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How Important Is Water Quality to Livestock?

Updated November 18, 2021
Professional headshot of Robin Salverson

Robin Salverson

SDSU Extension Cow/Calf Field Specialist

A stock pond with algae blooms developing throughout.

Water is the most important nutrient to all livestock animals and is sometimes overlooked. Poor quality water can have a negative effect on growth, reproduction, and general productivity of the animal. In some cases, death could occur within days or hours after consumption of contaminated waters or water deprivation. Therefore, continuous monitoring of water quality and quantity are important to maintain a productive livestock program.

What Are Some Factors That Affect Water Quality?


Salinity refers to the dissolved salts that are found in all water sources. However, salinity can be raised to a concentration that is toxic to livestock. Animals may refuse to drink for several days followed by consumption of large amounts of water or the animal drinks an adequate amount of water but dehydrates as a result of reverse osmosis. In either case, illness or death will result. Animals that have an increased requirement for water (i.e. lactation, pregnancy) will be the most susceptible to the salinity problem. High saline has been detected as a problem in South Dakota in past years. Limited snow run-off and dry conditions along with evaporation are all responsible for increased salinity concentration and should be a warning to producers that possible water problems may exist under these conditions. It is important to understand that limited run-off and drought, increases the risk of poor-quality water; however, there are water sources that are “bad” regardless of environmental conditions. Therefore, monitoring water quality and livestock during good times is just important as during poor years.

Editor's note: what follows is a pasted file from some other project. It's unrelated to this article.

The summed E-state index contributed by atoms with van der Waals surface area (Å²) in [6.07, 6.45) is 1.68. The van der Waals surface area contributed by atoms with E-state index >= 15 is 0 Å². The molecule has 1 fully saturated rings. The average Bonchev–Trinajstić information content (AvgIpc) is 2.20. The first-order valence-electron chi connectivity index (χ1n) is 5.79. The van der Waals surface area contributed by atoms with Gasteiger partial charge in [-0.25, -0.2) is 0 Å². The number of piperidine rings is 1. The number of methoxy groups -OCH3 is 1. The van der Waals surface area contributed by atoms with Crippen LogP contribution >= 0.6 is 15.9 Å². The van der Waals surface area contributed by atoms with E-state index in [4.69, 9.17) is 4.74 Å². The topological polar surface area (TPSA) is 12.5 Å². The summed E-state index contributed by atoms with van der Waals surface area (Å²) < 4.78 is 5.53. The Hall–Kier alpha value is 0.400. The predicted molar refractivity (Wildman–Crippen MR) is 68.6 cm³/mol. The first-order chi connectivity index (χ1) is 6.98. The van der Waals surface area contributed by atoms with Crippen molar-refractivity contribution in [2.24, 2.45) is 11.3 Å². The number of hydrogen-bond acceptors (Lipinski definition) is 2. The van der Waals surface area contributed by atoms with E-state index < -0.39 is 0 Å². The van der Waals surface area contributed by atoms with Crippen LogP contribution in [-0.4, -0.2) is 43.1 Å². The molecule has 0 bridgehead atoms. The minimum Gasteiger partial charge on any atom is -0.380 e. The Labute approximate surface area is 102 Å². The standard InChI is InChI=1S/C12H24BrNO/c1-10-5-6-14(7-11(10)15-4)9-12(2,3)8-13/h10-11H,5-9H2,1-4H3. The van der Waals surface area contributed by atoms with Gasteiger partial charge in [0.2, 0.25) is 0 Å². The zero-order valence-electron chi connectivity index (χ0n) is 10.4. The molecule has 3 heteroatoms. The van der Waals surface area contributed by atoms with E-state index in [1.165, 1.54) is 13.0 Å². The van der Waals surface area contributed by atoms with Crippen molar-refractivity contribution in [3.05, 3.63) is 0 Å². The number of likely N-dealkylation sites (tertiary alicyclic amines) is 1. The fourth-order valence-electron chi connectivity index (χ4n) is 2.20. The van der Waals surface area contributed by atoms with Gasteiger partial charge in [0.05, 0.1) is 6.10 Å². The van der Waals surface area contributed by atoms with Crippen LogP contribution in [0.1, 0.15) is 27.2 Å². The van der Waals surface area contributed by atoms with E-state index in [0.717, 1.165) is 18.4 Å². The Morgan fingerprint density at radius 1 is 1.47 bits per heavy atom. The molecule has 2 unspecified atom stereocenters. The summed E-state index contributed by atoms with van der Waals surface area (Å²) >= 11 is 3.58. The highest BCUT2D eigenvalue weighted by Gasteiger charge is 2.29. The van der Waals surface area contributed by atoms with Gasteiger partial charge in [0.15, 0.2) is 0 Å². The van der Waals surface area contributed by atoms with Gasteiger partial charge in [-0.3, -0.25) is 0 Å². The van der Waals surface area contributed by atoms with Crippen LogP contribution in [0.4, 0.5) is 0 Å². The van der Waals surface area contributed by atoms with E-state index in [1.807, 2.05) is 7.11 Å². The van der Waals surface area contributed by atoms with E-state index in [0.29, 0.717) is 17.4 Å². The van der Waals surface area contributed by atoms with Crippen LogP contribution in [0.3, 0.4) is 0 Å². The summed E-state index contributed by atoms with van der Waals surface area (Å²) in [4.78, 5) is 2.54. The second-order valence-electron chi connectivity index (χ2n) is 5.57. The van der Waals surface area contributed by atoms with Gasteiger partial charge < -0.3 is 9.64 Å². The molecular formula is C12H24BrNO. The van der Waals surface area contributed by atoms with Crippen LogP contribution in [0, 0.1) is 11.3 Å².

Alkali is a common sight in Western South Dakota. Excessive alkali can cause physiological and digestive problems in livestock. However, there are few instances where alkali is too high for livestock consumption.


High levels of nitrates can be detected in water, but more common sources of elevated nitrates are in forages (i.e. sorghum, sudan grass, oats). Nitrates themselves are not toxic, but the conversion of nitrates to nitrites in the rumen are responsible for conversion of hemoglobin into methemoglobin causing red blood incapable of carrying oxygen resulting in suffocation. Dark brown blood is a good indicator that nitrate poisoning was the culprit.

Blue-Green Algae

Blue-green algae has been a known killer among livestock in South Dakota. Ingestion of toxic alga bloom can kill an animal within 24 hours or less. The algae bloom can come and go very quickly as a result of increased moisture and cooler temperature so detection can be difficult. However, producers should be on the watch for bluish-green algae with the possibility of being dark green to brown in color during hot sunny days on surfaces of waters that are stagnant.

Monitoring and Testing Water Supplies

Salinity, alkalinity, nitrates, and blue-green algae are known factors that affect water quality in South Dakota, but contamination of waters sources are not limited to these factors. If you are questioning the quality of your water sources, monitor your water supplies and livestock. Which water supply are the animals drinking from? Are there hoof prints around the water source? Are there other organisms (i.e. fish, ducks, bugs) living in or around the water? What type of condition are your livestock in? What are the climatic conditions? Careful observation may help you solve or limit the possible problems. It is recommended to test your water sources when quality is in doubt.

SDSU Extension offers an on-site quick test at all SDSU Extension Regional Centers and some SDSU Extension County Offices across South Dakota.